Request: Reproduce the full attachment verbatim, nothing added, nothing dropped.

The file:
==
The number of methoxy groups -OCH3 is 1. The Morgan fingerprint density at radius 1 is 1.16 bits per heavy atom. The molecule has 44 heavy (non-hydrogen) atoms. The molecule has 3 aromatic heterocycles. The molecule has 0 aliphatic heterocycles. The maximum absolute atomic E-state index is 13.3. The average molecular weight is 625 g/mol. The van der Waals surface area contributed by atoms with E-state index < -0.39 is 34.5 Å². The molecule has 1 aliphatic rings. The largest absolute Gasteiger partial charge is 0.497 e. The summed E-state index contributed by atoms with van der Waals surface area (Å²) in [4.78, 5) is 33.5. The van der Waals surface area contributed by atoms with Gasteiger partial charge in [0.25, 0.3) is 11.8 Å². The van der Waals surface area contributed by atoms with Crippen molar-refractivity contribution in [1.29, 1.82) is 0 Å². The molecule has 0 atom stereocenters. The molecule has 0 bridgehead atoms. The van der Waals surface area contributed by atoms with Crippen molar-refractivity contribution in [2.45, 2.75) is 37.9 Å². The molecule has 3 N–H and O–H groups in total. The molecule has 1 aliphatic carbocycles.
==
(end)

The number of methoxy groups -OCH3 is 1. The Morgan fingerprint density at radius 1 is 1.16 bits per heavy atom. The molecule has 44 heavy (non-hydrogen) atoms. The molecule has 3 aromatic heterocycles. The molecule has 0 aliphatic heterocycles. The maximum absolute atomic E-state index is 13.3. The average molecular weight is 625 g/mol. The van der Waals surface area contributed by atoms with E-state index < -0.39 is 34.5 Å². The molecule has 1 aliphatic rings. The largest absolute Gasteiger partial charge is 0.497 e. The summed E-state index contributed by atoms with van der Waals surface area (Å²) in [4.78, 5) is 33.5. The van der Waals surface area contributed by atoms with Gasteiger partial charge in [0.25, 0.3) is 11.8 Å². The van der Waals surface area contributed by atoms with Crippen molar-refractivity contribution in [1.29, 1.82) is 0 Å². The molecule has 0 atom stereocenters. The molecule has 0 bridgehead atoms. The van der Waals surface area contributed by atoms with Crippen molar-refractivity contribution in [2.45, 2.75) is 37.9 Å². The molecule has 3 N–H and O–H groups in total. The molecule has 1 aliphatic carbocycles.